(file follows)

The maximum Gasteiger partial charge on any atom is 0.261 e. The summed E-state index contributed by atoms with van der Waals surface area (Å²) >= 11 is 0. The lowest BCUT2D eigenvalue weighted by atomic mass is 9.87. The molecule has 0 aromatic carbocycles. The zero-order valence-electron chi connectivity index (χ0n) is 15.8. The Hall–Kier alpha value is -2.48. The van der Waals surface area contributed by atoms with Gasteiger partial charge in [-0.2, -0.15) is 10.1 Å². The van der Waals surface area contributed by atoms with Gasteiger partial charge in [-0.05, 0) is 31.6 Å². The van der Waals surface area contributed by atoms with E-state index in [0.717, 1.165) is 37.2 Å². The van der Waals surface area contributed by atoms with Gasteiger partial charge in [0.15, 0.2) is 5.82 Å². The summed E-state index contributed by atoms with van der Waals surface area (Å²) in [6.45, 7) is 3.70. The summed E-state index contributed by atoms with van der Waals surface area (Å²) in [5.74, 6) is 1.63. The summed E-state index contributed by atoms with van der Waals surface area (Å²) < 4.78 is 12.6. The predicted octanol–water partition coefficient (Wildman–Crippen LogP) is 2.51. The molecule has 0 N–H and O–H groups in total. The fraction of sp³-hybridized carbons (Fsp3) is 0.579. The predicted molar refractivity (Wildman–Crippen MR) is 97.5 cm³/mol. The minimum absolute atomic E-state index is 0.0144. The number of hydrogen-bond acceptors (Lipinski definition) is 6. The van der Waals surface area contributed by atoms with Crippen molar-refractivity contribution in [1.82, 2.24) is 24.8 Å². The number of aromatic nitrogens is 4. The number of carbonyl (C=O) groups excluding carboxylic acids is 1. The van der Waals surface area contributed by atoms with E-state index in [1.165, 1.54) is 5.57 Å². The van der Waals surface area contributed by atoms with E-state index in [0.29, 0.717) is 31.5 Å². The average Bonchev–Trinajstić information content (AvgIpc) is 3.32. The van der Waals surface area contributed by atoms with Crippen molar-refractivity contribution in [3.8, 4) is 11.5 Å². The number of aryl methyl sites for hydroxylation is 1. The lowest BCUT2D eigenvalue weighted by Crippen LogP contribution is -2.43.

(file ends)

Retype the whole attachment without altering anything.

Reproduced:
The maximum Gasteiger partial charge on any atom is 0.261 e. The summed E-state index contributed by atoms with van der Waals surface area (Å²) >= 11 is 0. The lowest BCUT2D eigenvalue weighted by atomic mass is 9.87. The molecule has 0 aromatic carbocycles. The zero-order valence-electron chi connectivity index (χ0n) is 15.8. The Hall–Kier alpha value is -2.48. The van der Waals surface area contributed by atoms with Gasteiger partial charge in [-0.2, -0.15) is 10.1 Å². The van der Waals surface area contributed by atoms with Gasteiger partial charge in [-0.05, 0) is 31.6 Å². The van der Waals surface area contributed by atoms with E-state index in [0.717, 1.165) is 37.2 Å². The van der Waals surface area contributed by atoms with Gasteiger partial charge in [0.15, 0.2) is 5.82 Å². The summed E-state index contributed by atoms with van der Waals surface area (Å²) in [6.45, 7) is 3.70. The summed E-state index contributed by atoms with van der Waals surface area (Å²) in [5.74, 6) is 1.63. The summed E-state index contributed by atoms with van der Waals surface area (Å²) < 4.78 is 12.6. The predicted octanol–water partition coefficient (Wildman–Crippen LogP) is 2.51. The molecule has 0 N–H and O–H groups in total. The fraction of sp³-hybridized carbons (Fsp3) is 0.579. The predicted molar refractivity (Wildman–Crippen MR) is 97.5 cm³/mol. The minimum absolute atomic E-state index is 0.0144. The number of hydrogen-bond acceptors (Lipinski definition) is 6. The van der Waals surface area contributed by atoms with Crippen molar-refractivity contribution in [1.82, 2.24) is 24.8 Å². The number of aromatic nitrogens is 4. The number of carbonyl (C=O) groups excluding carboxylic acids is 1. The van der Waals surface area contributed by atoms with E-state index in [1.165, 1.54) is 5.57 Å². The van der Waals surface area contributed by atoms with E-state index in [0.29, 0.717) is 31.5 Å². The average Bonchev–Trinajstić information content (AvgIpc) is 3.32. The van der Waals surface area contributed by atoms with Crippen molar-refractivity contribution in [3.8, 4) is 11.5 Å². The number of aryl methyl sites for hydroxylation is 1. The lowest BCUT2D eigenvalue weighted by Crippen LogP contribution is -2.43.